Outside of the LLL milieu, Lowe rewinds the clock with Freddy Pharkas: Frontier Pharmacist, a ribald western that also counts Josh Mandel in the design posse as director; Mandel had written text for games like the original King’s Quest, along with the first Larry game and number 5 in that game series.  Produced in 1993, Freddy Pharkas comes packed with nearly 11 megs of dusty streets and scattershot humour, including a toe-tapping little ditty on the CD-ROM version called The Ballad of Freddy Pharkas, with lyrics by Mandel and sung by Al Lowe himself! The game details the trials and tribulations of the titular pill-slinger in his attempt to save the strangely-familiar town of Coarsegold and win the heart of sweet schoolmarm Penelope Primm, and avoid getting a huge…. rejection. Said town’s main street taking up eight scrolling screens, making it the largest such landscape ever witnessed in a Sierra game. Another newfangled invention for the game is the Rewind-O-Matic feature, that lets players literally rewind the clock if they’re doing badly, and attempt to solve an action sequence in a different way. Freddy Pharkas is also the first Sierra game to support the Microsoft Windows operating system.

A Cop’s Quest

Police Quest graphic adventure computer game by Sierra

Let’s be careful out there! Taking a briefing in Police Quest 1

On the more straight and narrow path of law and order is Sierra’s Police Quest: In Pursuit of the Death Angel, created by Jim Walls. After 15 years as a “Chippie” on the California Highway Patrol, in January of 1986 Walls finds himself staring down the bore of a .357 magnum after a high-speed chase with a driver of a stolen vehicle, and while walking away from the incident, lingering complications from the case and post traumatic stress disorder lead him to retire early from the force . When Ken Williams reaches out to ask Walls if he’d like to relate his experiences as a cop in a police procedural for Sierra, he jumps in to the computer adventure game market. Walls designs the game, detailing the life of cop Sonny Bonds (name and appearance based on Wells’ son Sonny Wells) as he moves up the ranks of the police department in the fictional California city of Lytton, eventually facing notorious drug dealer Jessie Bains aka Death Angel. Walls is completely clueless about the vagaries of computer game development, so Larry creator Al Lowe helps shepherd the product from concept to finished game. Also helping out is Sierra programmer and graphics artist Greg Rowland, who had worked on The Dark Crystal and King’s Quest. Art is also provided by Jerry Moore, a prolific artist at Sierra.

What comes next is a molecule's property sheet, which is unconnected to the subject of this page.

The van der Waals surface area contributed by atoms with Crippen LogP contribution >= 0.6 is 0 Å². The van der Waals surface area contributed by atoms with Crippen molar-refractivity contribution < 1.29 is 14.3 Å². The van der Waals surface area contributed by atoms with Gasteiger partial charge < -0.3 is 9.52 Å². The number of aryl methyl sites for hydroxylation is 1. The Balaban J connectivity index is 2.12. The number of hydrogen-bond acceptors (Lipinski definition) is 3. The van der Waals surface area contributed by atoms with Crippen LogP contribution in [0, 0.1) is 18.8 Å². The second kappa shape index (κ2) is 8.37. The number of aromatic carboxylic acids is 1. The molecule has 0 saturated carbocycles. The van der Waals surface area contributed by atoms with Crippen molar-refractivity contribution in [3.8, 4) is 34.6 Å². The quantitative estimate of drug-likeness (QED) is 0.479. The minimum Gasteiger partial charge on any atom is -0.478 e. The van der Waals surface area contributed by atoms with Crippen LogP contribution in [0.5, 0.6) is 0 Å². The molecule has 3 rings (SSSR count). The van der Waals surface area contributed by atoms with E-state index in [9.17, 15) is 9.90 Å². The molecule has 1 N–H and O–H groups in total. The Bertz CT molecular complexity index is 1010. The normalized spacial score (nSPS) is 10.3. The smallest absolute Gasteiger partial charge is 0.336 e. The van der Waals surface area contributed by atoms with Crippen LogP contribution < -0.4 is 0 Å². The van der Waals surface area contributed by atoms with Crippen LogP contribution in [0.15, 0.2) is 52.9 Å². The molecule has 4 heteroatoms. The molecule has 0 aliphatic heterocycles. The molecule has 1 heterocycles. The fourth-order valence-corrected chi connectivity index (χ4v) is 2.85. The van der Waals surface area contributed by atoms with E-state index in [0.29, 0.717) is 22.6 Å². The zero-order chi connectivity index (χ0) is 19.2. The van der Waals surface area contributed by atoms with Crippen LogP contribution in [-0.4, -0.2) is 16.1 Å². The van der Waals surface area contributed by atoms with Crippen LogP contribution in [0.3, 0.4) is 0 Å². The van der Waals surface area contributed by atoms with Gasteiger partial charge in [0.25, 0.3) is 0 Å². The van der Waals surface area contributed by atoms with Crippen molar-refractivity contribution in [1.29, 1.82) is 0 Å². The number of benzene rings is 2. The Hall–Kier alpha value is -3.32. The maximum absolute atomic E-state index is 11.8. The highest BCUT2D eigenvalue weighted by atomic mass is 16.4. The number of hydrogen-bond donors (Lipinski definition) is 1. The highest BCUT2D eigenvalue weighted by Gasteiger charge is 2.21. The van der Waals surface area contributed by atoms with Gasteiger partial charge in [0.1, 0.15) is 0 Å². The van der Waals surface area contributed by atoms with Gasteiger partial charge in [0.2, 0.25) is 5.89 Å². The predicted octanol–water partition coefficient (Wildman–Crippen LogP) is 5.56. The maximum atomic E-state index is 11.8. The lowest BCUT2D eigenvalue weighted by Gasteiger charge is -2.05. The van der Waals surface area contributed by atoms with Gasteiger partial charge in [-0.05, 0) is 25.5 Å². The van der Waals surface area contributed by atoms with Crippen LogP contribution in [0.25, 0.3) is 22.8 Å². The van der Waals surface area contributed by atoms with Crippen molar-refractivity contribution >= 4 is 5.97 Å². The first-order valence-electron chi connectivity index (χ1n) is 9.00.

Jim Walls, designer of Police Quest, a graphic adventure game by Sierra

The armed and dangerous worlds of retired cop and Police Quest designer Jim Walls

Police Quest is a reality-based departure for Sierra, but so popular upon release in 1987 that it spawns another long string of sequels for the company. The verisimilitude of the police procedural work is of such a calibre in Police Quest that it warrants a feature in the October, 1988 issue of nationally distributed police trade magazine Law and Order. After this exposure, the program is co-opted by various forces as supplemental training for rookie officers, including the Allegan Police Department of Allegan, Michigan. Police Quest 2: The Vengeance continues the series in 1988, and 1991’s Police Quest 3: The Kindred introduces gaming detectives to Sierra’s point-and-click interface, a cast of actors represented by digitized photos and 256-colour VGA graphics for scene backgrounds. Fans of the sun-drenched TV cop show Miami Vice will also appreciate the musical score in PQ3, composed by that show’s Jan Hammer. PQ3 is also notable as being the swan-song for long-time lead character Sonny Bonds in the graphic adventure era of the franchise. Fans can still walk the beat with Sonny, though, when the original Police Quest gets its VGA makeover in 1992, with digitized footage of real actors is added, along with a VGA graphic update, SCI point & click interface, three times as much dialog and a stereo soundtrack with moody music to accompany the various scenes.